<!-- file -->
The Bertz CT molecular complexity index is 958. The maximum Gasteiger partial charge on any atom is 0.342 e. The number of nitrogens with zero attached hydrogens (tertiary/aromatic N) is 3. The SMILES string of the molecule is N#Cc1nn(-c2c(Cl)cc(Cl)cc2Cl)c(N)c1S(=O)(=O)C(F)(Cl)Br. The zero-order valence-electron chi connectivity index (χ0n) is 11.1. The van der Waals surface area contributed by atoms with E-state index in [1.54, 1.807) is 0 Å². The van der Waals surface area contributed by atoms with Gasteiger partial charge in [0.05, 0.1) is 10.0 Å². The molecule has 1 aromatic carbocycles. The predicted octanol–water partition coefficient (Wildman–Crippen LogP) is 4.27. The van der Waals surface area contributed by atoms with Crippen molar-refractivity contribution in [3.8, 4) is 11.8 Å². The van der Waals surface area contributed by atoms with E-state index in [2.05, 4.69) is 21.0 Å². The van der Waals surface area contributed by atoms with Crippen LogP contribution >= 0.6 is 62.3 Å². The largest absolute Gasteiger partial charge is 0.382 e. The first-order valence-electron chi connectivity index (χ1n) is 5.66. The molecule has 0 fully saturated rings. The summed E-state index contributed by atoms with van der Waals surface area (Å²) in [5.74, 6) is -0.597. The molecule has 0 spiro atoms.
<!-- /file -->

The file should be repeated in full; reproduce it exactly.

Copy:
The Bertz CT molecular complexity index is 958. The maximum Gasteiger partial charge on any atom is 0.342 e. The number of nitrogens with zero attached hydrogens (tertiary/aromatic N) is 3. The SMILES string of the molecule is N#Cc1nn(-c2c(Cl)cc(Cl)cc2Cl)c(N)c1S(=O)(=O)C(F)(Cl)Br. The zero-order valence-electron chi connectivity index (χ0n) is 11.1. The van der Waals surface area contributed by atoms with E-state index in [1.54, 1.807) is 0 Å². The van der Waals surface area contributed by atoms with Gasteiger partial charge in [0.05, 0.1) is 10.0 Å². The molecule has 1 aromatic carbocycles. The predicted octanol–water partition coefficient (Wildman–Crippen LogP) is 4.27. The van der Waals surface area contributed by atoms with Crippen molar-refractivity contribution in [3.8, 4) is 11.8 Å². The van der Waals surface area contributed by atoms with E-state index in [2.05, 4.69) is 21.0 Å². The van der Waals surface area contributed by atoms with Crippen LogP contribution >= 0.6 is 62.3 Å². The largest absolute Gasteiger partial charge is 0.382 e. The first-order valence-electron chi connectivity index (χ1n) is 5.66. The molecule has 0 fully saturated rings. The summed E-state index contributed by atoms with van der Waals surface area (Å²) in [5.74, 6) is -0.597. The molecule has 0 spiro atoms.